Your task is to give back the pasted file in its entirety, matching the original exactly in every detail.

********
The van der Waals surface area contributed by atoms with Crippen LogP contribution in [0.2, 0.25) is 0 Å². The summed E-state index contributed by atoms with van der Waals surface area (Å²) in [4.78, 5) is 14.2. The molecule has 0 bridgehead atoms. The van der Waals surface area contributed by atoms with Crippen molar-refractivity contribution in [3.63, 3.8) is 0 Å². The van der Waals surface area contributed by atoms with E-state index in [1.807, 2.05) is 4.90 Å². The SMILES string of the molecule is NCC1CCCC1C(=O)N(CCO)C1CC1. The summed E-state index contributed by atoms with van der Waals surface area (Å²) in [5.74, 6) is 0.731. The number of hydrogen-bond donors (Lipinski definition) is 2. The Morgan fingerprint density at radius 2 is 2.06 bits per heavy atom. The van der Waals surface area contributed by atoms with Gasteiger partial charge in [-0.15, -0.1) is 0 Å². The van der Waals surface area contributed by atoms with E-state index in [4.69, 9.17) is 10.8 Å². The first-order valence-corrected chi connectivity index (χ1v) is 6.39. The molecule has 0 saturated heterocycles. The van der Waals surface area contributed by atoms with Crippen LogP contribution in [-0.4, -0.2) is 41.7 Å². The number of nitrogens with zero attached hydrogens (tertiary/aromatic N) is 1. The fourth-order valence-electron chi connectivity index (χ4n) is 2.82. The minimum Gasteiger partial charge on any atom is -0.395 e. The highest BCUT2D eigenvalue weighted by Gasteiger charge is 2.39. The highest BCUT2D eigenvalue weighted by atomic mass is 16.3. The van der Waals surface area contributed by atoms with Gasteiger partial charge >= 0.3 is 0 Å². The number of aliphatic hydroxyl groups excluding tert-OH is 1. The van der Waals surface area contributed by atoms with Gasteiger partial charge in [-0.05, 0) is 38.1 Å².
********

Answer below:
The van der Waals surface area contributed by atoms with Crippen LogP contribution in [0.2, 0.25) is 0 Å². The summed E-state index contributed by atoms with van der Waals surface area (Å²) in [4.78, 5) is 14.2. The molecule has 0 bridgehead atoms. The van der Waals surface area contributed by atoms with Crippen molar-refractivity contribution in [3.63, 3.8) is 0 Å². The van der Waals surface area contributed by atoms with E-state index in [1.807, 2.05) is 4.90 Å². The SMILES string of the molecule is NCC1CCCC1C(=O)N(CCO)C1CC1. The summed E-state index contributed by atoms with van der Waals surface area (Å²) in [5.74, 6) is 0.731. The number of hydrogen-bond donors (Lipinski definition) is 2. The Morgan fingerprint density at radius 2 is 2.06 bits per heavy atom. The van der Waals surface area contributed by atoms with Gasteiger partial charge in [-0.15, -0.1) is 0 Å². The van der Waals surface area contributed by atoms with E-state index in [4.69, 9.17) is 10.8 Å². The first-order valence-corrected chi connectivity index (χ1v) is 6.39. The molecule has 0 saturated heterocycles. The van der Waals surface area contributed by atoms with Crippen LogP contribution in [-0.4, -0.2) is 41.7 Å². The number of nitrogens with zero attached hydrogens (tertiary/aromatic N) is 1. The fourth-order valence-electron chi connectivity index (χ4n) is 2.82. The minimum Gasteiger partial charge on any atom is -0.395 e. The highest BCUT2D eigenvalue weighted by Gasteiger charge is 2.39. The highest BCUT2D eigenvalue weighted by atomic mass is 16.3. The van der Waals surface area contributed by atoms with Gasteiger partial charge >= 0.3 is 0 Å². The number of aliphatic hydroxyl groups excluding tert-OH is 1. The van der Waals surface area contributed by atoms with Gasteiger partial charge in [-0.05, 0) is 38.1 Å².